IJCRR - Vol 13 Issue 17, September, 2021
Date of Publication: 12-Sep-2021
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KAP Survey Regarding Clinical Research Among Medical Undergraduates in a Tertiary Care Teaching Hospital
Author: Vemuri Veena Rani
Abstract:Background: Clinical research is necessary for the advancement of better health care. Training in clinical research forms a very important part of medical education. This starts in the second MBBS with an introduction to the basics of clinical research as per their syllabus. To date, very few surveys were done on the knowledge, attitude, perception, and practice of Second MBBS students about clinical research. A Knowledge Attitude Practices survey helps reveal misconceptions regarding the subject chosen. Methodology: After ethics committee approval, a prevalidated questionnaire was administered as a Google Form to the second MBBS students and, data were analyzed using descriptive statistics on Microsoft Excel. Results: Out of 104 students who were sent the questionnaire 89 answered, with a response rate of 85.59%. Knowledge was tested with 10 questions of which 5 were multiple choice and 5 were yes or no response. Knowledge was found to be moderate with a mean percentage score of 55.9%. Perception of the students towards clinical research was found to be a positive one overall, with 10 questions out of 12 having a mean above 3. Only 67.42% of students were aware of the presence of an Institutional Ethics Committee. Conclusion: There is a positive attitude towards clinical research and moderate knowledge but, there are still some misconceptions that can be corrected with structured intervention with aspects of ethical research and also by involving more undergraduate students in minor research projects.
Keywords: KAP, Second MBBS, Clinical research, Undergraduates, Clinical trials, Survey
Training in clinical research constitutes a very essential part of medical education. For a Medical student, research can be mandatory, elective, or extracurricular1. Charles Best was a medical student when he with the help of his supervisor, Frederick Banting, discovered insulin. Paul Langerhans a medical student proved that insulin is secreted by pancreatic islets of Langerhans. Alan Hodgkin won the Nobel Prize in 1972 in biomedical research work on nerve transmission which was done as an undergraduate.1 Research experience can provide a boost to the career of medical students1. In India, undergraduates are not much involved in clinical research though it forms a mandatory part of post-graduation medical courses. Knowledge on the history of clinical trials and the importance of trials in the development of better health care need to be emphasized at the undergraduate level. It is essential to inculcate reasoning skills and to develop a positive attitude amongst students towards scientific research from the beginning of their medical career. 2 Clinical trials are important for the future practising physician, to perform and present their research and also to select the relevant articles for evidence-based medicine, which directly or indirectly contributes to the advancement of the health care system. (GCP) Good clinical practice awareness is equally important in budding young clinical investigators. The Exposure to terms and explanations regarding the clinical trials begins with the second MBBS curriculum. There are basics of clinical research in the Pharmacology syllabus along with different types of clinical trials and evidence-based medicine and its importance. The students during their time in the second MBBS are encouraged to take up some research projects. This is done as they are considered the next generation of doctors. However, there are a smaller number of studies done on the second-year MBBS students regarding their attitude, perception, and practices of clinical research3. Assessment of their Knowledge regarding the clinical research, overall attitude on research and practise is essential for timely intervention if any misconceptions surface. There is an increase in research as seen in India since the Covid19 pandemic spreading in the country and the requirement of better research into the treatment modalities available.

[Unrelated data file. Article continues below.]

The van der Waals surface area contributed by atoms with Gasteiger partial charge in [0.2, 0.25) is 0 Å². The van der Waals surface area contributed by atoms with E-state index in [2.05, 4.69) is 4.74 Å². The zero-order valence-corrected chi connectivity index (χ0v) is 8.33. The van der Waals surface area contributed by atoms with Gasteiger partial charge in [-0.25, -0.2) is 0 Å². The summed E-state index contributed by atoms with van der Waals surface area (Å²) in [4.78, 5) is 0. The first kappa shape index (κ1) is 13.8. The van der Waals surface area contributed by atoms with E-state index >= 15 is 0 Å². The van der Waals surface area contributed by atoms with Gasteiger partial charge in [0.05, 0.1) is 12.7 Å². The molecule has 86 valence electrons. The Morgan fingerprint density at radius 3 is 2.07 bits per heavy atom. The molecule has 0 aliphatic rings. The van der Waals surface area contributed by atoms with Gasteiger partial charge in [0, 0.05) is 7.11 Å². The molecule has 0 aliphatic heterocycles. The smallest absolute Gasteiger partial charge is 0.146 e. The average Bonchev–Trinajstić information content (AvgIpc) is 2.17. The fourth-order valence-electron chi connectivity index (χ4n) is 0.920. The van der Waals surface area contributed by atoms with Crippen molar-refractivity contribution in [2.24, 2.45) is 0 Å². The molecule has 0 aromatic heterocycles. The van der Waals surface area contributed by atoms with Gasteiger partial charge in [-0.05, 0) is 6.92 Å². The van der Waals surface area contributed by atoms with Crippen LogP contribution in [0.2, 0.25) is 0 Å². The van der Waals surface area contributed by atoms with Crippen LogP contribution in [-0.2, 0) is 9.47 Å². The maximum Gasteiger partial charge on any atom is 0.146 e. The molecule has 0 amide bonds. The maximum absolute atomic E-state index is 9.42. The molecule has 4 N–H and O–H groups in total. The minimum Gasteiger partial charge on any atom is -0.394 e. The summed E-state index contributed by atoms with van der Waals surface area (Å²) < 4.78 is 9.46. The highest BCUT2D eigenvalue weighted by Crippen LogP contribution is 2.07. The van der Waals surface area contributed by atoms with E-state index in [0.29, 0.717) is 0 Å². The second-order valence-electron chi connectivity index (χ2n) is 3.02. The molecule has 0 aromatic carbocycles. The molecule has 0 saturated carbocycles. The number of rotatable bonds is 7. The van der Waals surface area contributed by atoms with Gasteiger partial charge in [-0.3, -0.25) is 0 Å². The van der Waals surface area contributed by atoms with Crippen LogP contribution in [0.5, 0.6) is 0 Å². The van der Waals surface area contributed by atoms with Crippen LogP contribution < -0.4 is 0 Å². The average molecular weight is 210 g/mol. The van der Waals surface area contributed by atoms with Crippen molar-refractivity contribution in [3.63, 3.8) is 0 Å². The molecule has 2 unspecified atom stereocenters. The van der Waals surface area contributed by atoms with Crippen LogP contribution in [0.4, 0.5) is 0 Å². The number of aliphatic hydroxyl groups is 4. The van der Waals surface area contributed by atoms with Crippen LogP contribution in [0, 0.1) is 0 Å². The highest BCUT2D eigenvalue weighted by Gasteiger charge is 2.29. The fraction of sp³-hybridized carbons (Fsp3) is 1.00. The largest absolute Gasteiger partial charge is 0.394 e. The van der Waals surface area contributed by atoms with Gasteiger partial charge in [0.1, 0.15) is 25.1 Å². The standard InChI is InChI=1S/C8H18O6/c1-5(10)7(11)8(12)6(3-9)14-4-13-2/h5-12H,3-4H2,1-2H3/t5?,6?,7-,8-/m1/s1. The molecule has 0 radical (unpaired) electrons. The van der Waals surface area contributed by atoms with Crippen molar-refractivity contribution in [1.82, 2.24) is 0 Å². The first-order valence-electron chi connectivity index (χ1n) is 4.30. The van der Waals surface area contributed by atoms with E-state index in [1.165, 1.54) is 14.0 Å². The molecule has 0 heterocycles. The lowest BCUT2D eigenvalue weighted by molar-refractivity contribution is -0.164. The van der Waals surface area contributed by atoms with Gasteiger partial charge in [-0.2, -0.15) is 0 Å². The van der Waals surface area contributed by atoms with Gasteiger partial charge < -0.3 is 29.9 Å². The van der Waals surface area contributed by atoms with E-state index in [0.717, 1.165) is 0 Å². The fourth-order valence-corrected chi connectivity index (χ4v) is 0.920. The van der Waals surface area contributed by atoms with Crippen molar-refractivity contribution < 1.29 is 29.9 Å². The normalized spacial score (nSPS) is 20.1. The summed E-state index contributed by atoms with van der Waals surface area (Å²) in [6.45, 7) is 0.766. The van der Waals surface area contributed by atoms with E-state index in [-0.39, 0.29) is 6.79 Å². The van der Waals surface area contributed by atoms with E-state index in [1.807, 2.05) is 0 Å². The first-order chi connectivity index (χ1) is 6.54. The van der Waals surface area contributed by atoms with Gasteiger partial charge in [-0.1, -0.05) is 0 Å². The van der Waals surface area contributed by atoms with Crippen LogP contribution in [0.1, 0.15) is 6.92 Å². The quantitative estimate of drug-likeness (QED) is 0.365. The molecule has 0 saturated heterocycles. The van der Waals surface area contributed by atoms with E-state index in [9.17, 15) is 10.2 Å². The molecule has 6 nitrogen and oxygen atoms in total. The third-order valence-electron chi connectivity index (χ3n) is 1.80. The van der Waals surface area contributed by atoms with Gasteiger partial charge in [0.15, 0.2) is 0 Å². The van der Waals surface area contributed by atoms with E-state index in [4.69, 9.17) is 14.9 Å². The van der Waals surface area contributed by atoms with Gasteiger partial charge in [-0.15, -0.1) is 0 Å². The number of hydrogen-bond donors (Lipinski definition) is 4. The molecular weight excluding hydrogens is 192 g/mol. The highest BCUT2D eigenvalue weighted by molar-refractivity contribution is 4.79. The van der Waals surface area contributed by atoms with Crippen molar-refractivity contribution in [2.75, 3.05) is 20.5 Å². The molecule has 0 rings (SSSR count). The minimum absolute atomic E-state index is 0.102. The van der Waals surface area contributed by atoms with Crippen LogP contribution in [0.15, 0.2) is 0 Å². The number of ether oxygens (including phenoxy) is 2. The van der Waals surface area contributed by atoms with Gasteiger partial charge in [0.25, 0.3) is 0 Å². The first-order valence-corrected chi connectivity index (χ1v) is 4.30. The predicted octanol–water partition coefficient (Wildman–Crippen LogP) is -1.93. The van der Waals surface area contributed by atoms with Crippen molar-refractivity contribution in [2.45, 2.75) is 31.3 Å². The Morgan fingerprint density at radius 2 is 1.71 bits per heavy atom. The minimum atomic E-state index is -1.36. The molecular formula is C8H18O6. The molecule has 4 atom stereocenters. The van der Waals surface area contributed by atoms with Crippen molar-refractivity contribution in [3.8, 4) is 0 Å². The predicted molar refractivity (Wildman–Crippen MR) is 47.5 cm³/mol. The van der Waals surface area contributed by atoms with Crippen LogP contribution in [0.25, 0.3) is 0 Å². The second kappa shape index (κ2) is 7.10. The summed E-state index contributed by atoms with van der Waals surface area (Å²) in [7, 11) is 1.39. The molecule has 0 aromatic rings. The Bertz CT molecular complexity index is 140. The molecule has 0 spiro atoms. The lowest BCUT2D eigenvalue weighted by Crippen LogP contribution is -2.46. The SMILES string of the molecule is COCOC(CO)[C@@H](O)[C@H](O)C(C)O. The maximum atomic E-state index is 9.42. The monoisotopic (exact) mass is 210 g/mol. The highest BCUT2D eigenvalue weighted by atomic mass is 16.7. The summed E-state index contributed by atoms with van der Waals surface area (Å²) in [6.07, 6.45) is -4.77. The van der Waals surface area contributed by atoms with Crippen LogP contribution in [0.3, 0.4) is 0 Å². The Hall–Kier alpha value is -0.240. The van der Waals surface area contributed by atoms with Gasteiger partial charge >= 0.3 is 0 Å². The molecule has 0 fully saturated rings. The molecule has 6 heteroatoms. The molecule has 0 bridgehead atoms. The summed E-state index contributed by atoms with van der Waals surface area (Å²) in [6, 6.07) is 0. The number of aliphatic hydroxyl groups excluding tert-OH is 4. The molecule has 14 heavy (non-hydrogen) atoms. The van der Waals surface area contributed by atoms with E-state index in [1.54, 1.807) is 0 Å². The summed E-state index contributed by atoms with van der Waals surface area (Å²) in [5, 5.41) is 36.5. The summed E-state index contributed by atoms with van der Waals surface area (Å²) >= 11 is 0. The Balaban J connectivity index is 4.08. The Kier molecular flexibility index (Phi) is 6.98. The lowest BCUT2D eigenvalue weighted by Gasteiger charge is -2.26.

A Knowledge, Attitude, and Practices (KAP) survey is a quantitative method that provides access to quantitative and qualitative information.4 KAP surveys reveal misconceptions or misunderstandings and potential barriers to behaviour change.4